- Tablet coating must maintain the active pharmaceutical ingredient (API) stability and support bioavailability.
- A wide range of tablet defects can occur during manufacturing and coating, like chipping, cracking, sticking and picking, and capping.
- Scaling a new drug formulation from development to manufacturing means preventing scale up problems that lead to tablet defects.
- You can identify scale up problems by creating a compaction profile, using a rotary tablet press, and analyzing formulation and strain sensitivity.
As a tablet manufacturer, it’s essential for you to produce uniform, high-quality tablets that:
- Mask undesirable tablet tastes and odors
- Protect the drug’s ingredients from contamination
- Prevent the drug from being dissolved in stomach acid
- Improve overall drug appearance
- Implement a delayed drug release
To manufacture tablets that meet these requirements, a variety of coating types like film and sugar are used. Tablet coating must maintain the active pharmaceutical ingredient (API) stability and support bioavailability, requiring an enteric coating or one that supports controlled or immediate release.
You must keep all of these factors in mind when manufacturing film-coated tablets while also keeping an eye out for tablet defects.
There are many problems in tablet manufacturing. Below are just a few of the most common tablet manufacturing issues that can occur:
Cracked tablets have film cracks or splits throughout the tablet batch. Typically, tablet cracking occurs when there are high internal stresses in the coating formulation. To prevent tablet cracking, use lower molecule weight polymers or blends and adjust the plasticizer type and concentration.
Capped tablets include the top of the tablet breaking off, causing it to separate. Although capping occurs during tablet manufacturing, it’s often not discovered until the coating process, resulting in broken tablet pieces or bumps reflected in the coating. The most effective solution to prevent capped tablets is to increase the dwell time or analyze your product’s formulation and production process.
Chipping is when the film-coated tablet becomes dented or chipped, typically around the tablet’s edges. A common cause of tablet chipping is excessive attrition during the coating process. To mitigate tablet chipping due to the coating formulation, increase your film hardness by boosting the molecular grade of the polymer solution.
Sticking and picking occur when the coating removes a piece of the tablet from the core. This common problem in tablet manufacturing can happen for several initial reasons, like poor tablet quality and over-wetting or under-drying the tablets. It’s crucial to understand the tablet’s profile and how the coating is applied to fix sticking and picking issues. Flat-faced tablets are at greater risk for sticking and picking, but you can prevent this defect by increasing the drum speed and ensuring the film coating dries rapidly.
Blistering occurs when the film coating becomes detached from the substrate, forming a blister on the tablet. The most common cause of tablet blistering is overheating during the air spraying process at the end of a run. You can mitigate tablet blistering by selecting milder, more appropriate drying conditions for your film-coated tablets.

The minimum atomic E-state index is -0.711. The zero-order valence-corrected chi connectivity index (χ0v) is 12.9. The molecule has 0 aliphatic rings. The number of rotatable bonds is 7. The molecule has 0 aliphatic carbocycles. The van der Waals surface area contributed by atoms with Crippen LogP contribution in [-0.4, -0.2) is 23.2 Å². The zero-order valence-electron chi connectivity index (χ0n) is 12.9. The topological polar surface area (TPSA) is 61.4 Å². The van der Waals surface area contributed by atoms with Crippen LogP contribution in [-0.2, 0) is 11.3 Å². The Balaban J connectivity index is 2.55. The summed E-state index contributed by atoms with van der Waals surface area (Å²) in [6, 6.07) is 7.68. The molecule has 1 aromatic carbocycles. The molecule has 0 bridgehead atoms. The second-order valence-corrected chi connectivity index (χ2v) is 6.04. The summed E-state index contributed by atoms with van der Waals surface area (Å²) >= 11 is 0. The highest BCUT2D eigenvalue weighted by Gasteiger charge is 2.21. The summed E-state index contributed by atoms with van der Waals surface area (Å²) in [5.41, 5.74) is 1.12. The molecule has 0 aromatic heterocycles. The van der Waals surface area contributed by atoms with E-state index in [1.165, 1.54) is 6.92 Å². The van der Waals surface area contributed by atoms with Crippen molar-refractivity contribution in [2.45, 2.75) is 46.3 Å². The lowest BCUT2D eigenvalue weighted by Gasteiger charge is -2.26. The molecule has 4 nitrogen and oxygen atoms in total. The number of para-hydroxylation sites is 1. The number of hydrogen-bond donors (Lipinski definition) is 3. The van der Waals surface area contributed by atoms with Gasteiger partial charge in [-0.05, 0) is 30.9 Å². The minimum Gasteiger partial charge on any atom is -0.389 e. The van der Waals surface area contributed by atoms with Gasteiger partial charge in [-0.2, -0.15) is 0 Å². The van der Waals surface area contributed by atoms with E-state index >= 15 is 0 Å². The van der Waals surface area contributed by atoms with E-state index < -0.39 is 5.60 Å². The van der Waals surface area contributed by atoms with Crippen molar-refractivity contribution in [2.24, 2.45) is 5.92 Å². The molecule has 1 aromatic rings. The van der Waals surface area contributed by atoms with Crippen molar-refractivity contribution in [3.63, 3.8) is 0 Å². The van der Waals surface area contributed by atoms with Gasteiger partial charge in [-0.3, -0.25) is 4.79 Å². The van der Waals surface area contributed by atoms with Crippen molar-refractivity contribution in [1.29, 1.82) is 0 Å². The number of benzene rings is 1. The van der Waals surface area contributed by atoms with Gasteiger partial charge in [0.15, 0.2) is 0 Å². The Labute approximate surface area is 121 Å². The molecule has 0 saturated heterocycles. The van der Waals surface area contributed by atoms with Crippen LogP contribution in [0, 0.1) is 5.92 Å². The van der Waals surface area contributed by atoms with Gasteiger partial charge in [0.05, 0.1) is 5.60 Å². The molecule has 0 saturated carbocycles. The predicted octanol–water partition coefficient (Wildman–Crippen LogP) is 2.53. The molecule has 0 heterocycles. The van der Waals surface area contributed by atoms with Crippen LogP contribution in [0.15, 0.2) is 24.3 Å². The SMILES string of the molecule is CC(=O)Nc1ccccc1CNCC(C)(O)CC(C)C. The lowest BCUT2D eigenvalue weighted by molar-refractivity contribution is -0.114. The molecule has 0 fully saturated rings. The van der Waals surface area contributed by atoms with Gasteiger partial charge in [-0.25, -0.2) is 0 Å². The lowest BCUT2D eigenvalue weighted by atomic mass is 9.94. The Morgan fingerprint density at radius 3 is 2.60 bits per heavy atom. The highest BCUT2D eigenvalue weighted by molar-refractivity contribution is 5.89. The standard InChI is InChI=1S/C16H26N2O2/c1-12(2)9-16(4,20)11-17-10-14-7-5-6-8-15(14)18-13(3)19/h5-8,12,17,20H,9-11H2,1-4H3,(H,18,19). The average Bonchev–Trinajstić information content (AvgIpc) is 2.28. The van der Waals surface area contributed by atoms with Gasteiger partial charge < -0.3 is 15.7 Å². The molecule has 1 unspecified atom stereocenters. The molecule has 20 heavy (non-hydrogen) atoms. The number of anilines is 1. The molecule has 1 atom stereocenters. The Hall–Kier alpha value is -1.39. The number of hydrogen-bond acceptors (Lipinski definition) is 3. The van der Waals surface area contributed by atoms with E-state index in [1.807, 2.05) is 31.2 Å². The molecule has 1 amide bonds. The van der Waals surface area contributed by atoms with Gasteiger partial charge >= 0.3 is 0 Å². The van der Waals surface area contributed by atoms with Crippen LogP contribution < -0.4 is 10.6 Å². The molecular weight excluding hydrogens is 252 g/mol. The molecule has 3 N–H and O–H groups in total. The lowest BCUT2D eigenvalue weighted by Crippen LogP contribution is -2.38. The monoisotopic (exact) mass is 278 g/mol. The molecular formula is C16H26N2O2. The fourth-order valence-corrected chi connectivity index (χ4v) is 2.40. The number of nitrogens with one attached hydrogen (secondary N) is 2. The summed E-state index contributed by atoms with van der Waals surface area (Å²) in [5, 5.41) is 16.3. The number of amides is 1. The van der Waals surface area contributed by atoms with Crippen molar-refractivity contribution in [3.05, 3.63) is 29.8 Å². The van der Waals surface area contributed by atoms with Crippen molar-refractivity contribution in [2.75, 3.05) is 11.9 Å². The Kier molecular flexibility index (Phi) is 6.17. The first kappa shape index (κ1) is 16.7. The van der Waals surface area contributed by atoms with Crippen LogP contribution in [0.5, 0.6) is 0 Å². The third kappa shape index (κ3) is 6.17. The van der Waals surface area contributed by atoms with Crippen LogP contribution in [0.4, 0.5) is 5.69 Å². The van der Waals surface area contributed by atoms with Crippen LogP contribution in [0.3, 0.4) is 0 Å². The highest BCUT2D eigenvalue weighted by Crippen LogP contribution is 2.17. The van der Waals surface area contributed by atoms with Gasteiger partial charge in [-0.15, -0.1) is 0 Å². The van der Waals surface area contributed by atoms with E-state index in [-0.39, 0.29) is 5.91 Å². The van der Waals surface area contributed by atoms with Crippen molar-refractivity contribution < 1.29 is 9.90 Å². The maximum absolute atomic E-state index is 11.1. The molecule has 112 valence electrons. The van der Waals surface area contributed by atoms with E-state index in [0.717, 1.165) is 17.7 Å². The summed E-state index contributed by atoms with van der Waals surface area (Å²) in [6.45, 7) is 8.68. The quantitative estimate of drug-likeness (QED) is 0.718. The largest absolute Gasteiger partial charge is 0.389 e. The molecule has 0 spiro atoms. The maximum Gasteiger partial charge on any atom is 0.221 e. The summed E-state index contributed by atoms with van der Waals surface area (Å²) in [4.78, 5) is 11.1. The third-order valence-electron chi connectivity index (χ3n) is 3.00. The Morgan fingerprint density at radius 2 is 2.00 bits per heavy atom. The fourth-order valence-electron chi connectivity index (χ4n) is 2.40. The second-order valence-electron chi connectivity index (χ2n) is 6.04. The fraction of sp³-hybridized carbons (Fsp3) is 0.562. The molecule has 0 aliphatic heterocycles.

Tablet flaking occurs when film coating flakes off, exposing the tablet surface. Flaking usually happens when an initial cracking issue isn’t resolved. To reduce flaking indefinitely, resolve any cracking problems by analyzing the internal stresses in the coating formulation. Then, adjust the spray rate with the drying temperature.
Scaling a new drug formulation from development to manufacturing means preventing scale-up problems that lead to tablet defects. Problems in tablet manufacturing like capping and sticking and picking often aren’t noticed until it’s time for production.
You can mitigate scale-up problems during development through a series of easy experiments and alternative solutions. That way, you can address potential obstacles to prevent tablet manufacturing issues from occurring.
A compaction profile shows you how your tablet powder performs under compression. You can obtain a compaction profile of your powder formulation by testing it at different force levels to determine the tablet breaking strength.
Moving your manufacturing process to a large rotary tablet press equipped with 40 to 70 tooling stations improves your production speed, compaction process, and powder dynamics. Larger tablet presses are a common solution for scale-up problems.
Wet granulation can develop adequate tablets at all turret speeds. However, strain rate–sensitive formulations require a slower turret to manufacture quality tablets. These tablet formulations are a common scale-up problem because they can’t manufacture as many tablets per hour as wet granulation formulations. Analyze your formulation’s strain rate sensitivity to determine the appropriate turret speed to use during manufacturing.
After you’ve conducted a few experiments and purchased adequate tablet compression equipment, here are a few ways to improve your pharmaceutical tablet manufacturing processes:
- Use extended head flats
- Adjust temperature inconsistencies
- Use pre-picking or tapering
- Choose the proper fill cam
There are a lot of factors to consider in the tablet manufacturing process. But with Thomas Processing as your tablet coating expert, you can leave the analysis up to us. Remembering and watching out for the dozens of problems in tablet manufacturing is a daunting task, but when you purchase a quality tablet coater from us, you get a partner who offers you ongoing support. Contact us today to learn more about how we can help you solve your tablet manufacturing and coating issues.